Our profile for this issue of the Juniper Berry is a man who, for many years, was an important part of our lives but we weren’t aware of his importance. His name is Al Banke and for 41 years he worked at the Elmhurst Gas Tanks site serving as “The Tank Commander,” a title he received because for seven years he was the Commander of the Glendale American Legion Post 104.

I have to say right here that when I was growing up in Middle Village all the kids had a fear of the Elmhurst gas tanks, I guess you could call it “Tank Terror,” because in the 1940’s they loomed large from practically any site in Middle Village. The fear was always that “they may blow up!” Any time there was a bolt of lightning or a thunder burst in the middle of the night, trust me, my brother, Peter, and I would turn all colors of ashen white as we fled from our bedrooms to comfort each other and wait for the “explosion.” Then, of course, we’d have an argument about who was the bigger sissy! Of course it was Peter, because, first of all, I said, and second, I’m the one writing this article!

Little did we know that later in life a hot shot local guy, Al Banke, who was a little older than us, would come along and ride herd on these massive structures.

Some background on Al Banke tells us that he is a lifelong Maspeth resident who went to the local schools and graduated from Grover Cleveland HS in 1949. He joined the Navy after graduating from high school and at the time had no idea how important the tanks would become in his livelihood when he left the service in 1954.

He applied for a job at the Brooklyn Union Gas Company and when he was hired he brought an enthusiasm to the job that, once recognized by his employers, permitted him to rise up the career ladder and become a field facilities supervisor in 1970. In that role he monitored the hidden streams of natural gas not only in Elmhurst but also at the other stations in Queens and Brooklyn. Also included were the Maspeth Gate Station and the Greenpoint Energy Center.

At these stations the constant below ground flow of methane gas was broken and scattered at reduced force through, what Banke called at the time, “the busiest subterranean passages in America.”

The job of inspecting all five tiers of the tanks was routine for Banke and for internal inspections he used a rowboat.

His job was dangerous too, because he had to navigate along the narrow aboveground catwalk in snowstorms and hurricanes and once, during a lightning storm, a bolt of electricity at the Greenpoint tank jolted him. There was no oversight from OSHA in the “good ole days!”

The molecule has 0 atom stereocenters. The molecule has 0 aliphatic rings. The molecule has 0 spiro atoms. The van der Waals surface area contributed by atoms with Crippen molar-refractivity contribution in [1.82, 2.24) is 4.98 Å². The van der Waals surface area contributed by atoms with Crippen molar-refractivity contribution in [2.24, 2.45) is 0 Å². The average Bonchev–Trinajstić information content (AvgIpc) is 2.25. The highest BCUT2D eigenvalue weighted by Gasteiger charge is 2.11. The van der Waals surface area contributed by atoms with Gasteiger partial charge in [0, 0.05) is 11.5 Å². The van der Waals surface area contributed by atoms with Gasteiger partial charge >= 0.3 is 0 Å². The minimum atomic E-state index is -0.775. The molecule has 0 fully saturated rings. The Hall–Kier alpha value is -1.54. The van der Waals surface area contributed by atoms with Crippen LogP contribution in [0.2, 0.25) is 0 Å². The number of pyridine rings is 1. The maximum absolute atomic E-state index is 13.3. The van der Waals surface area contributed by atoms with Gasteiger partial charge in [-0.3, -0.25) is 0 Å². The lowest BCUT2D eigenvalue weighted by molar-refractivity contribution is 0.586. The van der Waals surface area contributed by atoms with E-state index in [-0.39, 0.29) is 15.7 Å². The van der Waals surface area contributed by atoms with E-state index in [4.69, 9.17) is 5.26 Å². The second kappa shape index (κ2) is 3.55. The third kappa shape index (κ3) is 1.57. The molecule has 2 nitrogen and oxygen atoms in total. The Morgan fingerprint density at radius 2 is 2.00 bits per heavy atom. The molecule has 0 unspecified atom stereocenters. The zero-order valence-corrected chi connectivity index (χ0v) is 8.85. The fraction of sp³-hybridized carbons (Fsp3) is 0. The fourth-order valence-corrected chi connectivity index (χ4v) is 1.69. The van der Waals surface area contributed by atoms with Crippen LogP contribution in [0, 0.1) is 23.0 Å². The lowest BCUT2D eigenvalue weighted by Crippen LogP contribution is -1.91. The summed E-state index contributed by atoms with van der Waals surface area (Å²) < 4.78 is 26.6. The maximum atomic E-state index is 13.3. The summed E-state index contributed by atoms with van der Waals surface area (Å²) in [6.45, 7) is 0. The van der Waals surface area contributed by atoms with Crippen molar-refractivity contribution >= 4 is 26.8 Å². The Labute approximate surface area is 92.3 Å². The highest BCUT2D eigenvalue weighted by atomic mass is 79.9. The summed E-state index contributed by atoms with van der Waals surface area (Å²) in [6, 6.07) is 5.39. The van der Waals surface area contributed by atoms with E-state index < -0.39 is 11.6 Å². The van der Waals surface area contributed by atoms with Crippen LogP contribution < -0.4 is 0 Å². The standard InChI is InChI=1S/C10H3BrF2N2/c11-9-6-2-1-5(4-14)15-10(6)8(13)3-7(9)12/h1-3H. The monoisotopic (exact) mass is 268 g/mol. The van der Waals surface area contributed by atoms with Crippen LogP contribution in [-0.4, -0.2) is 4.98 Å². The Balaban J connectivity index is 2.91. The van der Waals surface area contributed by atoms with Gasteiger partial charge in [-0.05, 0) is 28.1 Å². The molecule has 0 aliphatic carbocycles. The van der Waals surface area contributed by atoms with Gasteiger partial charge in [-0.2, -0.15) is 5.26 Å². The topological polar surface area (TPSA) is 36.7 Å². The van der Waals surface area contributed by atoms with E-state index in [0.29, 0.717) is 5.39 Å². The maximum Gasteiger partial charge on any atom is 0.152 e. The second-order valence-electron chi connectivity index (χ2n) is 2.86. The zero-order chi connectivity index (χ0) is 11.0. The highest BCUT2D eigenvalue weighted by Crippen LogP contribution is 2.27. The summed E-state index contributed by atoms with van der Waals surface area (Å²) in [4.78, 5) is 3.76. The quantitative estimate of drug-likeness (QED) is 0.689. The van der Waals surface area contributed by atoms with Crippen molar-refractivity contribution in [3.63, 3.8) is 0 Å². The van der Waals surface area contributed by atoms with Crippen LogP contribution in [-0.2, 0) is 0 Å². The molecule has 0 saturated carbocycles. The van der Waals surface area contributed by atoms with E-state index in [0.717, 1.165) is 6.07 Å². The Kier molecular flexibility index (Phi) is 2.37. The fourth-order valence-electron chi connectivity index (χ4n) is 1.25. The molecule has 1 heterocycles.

Al’s responsibility also included removing heavy snowdrifts from the top of the tanks and for that job Brooklyn Union hired employees from other companies who wanted to help and also earn the extra pay.

Al Banke’s professionalism was acknowledged by his employers and he takes pride in the fact that he was the first employee in Brooklyn Union’s history to be given feature treatment with color photos in the company’s annual report in 1984.

At the time the tanks were being removed Al stated that “these tanks have served the people and Brooklyn Union well. I don’t think their removal will have any negative impact on the community. They’ve just outlived their usefulness.” Always recalling my brother’s and my fear of imminent doom from the “terror tanks,” there were no tears from me, we made it, Al Banke saved our lives!

Al Banke was an accomplished baseball player in his early years and later on he became an avid fisherman. His wife of 30 years, Rita, died in 1986. He has many grandchildren who I’m sure bring comfort to him in his retirement years. He currently lives in Greenpoint and tells me that a few times a week he walks the periphery of Juniper Valley Park and loves to watch the boccie players in Juniper.

I should add parenthetically that Al Banke was one of Pete Chahales,’ closest friends. When I talked to Ethel Chahales about the “Maspeth Gay Nineties Parade” Juniper Berry article appearing in the June 2006 issue, she spoke very fondly of Al and the close friendship she still has with him.

It’s guys like Al Banke who had an impact on our lives and it is only later in life that we recognize their contributions. It makes you understand why our neighborhood has endured with such stability and how it will go on as we pass the torch to the newcomers. We thank “Tank Commander,” Al Banke, who had an important job and did it well!